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Community centre provides support for families in Gonubie area

Feeding scheme for more than 700 children in informal settlement

Director of Jika Uluntu Ziyanda Xaso delivers breakfast to the children ofNkwezana Primary School, Sunrise-on Sea.
Director of Jika Uluntu Ziyanda Xaso delivers breakfast to the children ofNkwezana Primary School, Sunrise-on Sea.
Image: SUPPLIED

Local Hero nominee Ziyanda Xaso, 44, from Amalinda, left her prominent career in the finance industry to focus on community upliftment and now runs the Jika Uluntu Community Centre NPO on the N2 near the Gonubie Farmers Hall.

“Our focus is on rehabilitating the family and communities. We do household visits within our community of 491 households,” Xaso said.

“Our social workers see what the conditions are and assess what documents they lack, like IDs and birth certificates. If documents are missing they can’t access social grants, which is the social protection the government offers.” 

Jika Uluntu opened in 2017 and has grown to support the ward 50 area, which includes Kwelerha, Gonubie Hall and Tikinini informal settlements.

The NPO has a daily feeding scheme for more than 700 children, a preschool that offers two hot meals a day, and an after-school programme. It promotes HIV awareness making sure there is adequate access to medication by organising a mobile clinic in conjunction with the district department of health.

For some of these children, that’s the only meal they get. I have no children and I’m not married, so this gives me life. All these children are like my own

“The centre has six prefab buildings, one is a preschool with an enrolment of 19 children from two up to age five and we offer them two meals.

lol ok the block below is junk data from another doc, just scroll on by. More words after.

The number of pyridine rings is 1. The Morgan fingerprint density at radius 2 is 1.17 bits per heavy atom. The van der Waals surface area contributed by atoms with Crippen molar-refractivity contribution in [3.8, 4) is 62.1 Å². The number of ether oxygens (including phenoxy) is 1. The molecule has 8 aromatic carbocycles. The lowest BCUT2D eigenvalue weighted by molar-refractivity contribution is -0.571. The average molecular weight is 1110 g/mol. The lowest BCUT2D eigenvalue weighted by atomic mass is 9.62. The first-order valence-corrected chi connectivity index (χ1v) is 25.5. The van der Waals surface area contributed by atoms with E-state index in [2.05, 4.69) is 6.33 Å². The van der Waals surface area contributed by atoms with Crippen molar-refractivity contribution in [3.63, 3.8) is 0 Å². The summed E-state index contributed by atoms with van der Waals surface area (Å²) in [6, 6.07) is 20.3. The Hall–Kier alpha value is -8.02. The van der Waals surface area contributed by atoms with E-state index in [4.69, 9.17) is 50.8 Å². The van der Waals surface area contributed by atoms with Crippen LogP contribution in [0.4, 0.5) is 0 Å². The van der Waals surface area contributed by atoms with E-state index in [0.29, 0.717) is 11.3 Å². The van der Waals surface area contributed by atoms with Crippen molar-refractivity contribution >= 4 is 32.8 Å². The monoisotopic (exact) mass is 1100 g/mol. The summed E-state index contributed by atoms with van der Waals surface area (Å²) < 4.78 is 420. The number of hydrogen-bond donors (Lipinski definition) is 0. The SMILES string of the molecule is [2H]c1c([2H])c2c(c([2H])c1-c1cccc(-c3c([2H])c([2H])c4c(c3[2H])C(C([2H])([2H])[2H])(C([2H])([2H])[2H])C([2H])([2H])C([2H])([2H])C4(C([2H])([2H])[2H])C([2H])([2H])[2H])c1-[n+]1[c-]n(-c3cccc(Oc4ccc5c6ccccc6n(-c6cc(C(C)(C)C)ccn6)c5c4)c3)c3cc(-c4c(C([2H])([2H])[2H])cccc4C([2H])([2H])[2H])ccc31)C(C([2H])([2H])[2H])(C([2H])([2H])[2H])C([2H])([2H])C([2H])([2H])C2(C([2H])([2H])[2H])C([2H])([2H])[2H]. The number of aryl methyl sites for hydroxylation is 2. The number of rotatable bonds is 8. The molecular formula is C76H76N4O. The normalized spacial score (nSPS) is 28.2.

“We have ablution facilities because there are none in the area and a kitchen.” 

Xaso said the after-school programme included a hot meal for 71 schoolchildren from grade R to grade 12, with homework support, group and individual counselling from social workers and team-building games. 

“For some of these children, that’s the only meal they get. I have no children and I’m not married, so this gives me life. All these children are like my own.

“Every single person regardless of their challenges understands that there is a reason they are at the point that they are. I am someone who looks at a person, I try to understand why.” 

Jika Uluntu has five permanent staff members and three volunteers and recently employed 27 young adults from the area as part of the NYP programme as youth ambassadors. 

“We are funded by Solidar Med from Switzerland and get a lot of support from Lilyfontein School and rely on donations from the East London Agricultural Society, who leased us the land for free.”

The children in the morning are unwashed because there is no water

Xaso said the NPO was started after seeing a large gap in support in the growing informal community. 

Some of the younger children born on farms want to strike out on their own and move to the [city] — we noticed this community was growing and growing.

“It is an informal settlement. They don’t have any water or electricity and are not recognised by the government. 

“The children in the morning are unwashed because there is no water.”

She said a big challenge was a lack of documentation and a lack of rehabilitation facilities for children with substance abuse problems.

“Without proper documentation, people cannot access basic social protection and it makes it hard for us to account for the services we provide.

“We also see substance abuse in the youth; we have children as young as nine who are addicted to illegal drugs.

“This is a knock-on effect of the pandemic — some of these children rely on the one meal they got from school for them to be able to eat.

“Because of school rotation, they would stay at home and be hungry and would use drugs to numb that.”

DispatchLIVE


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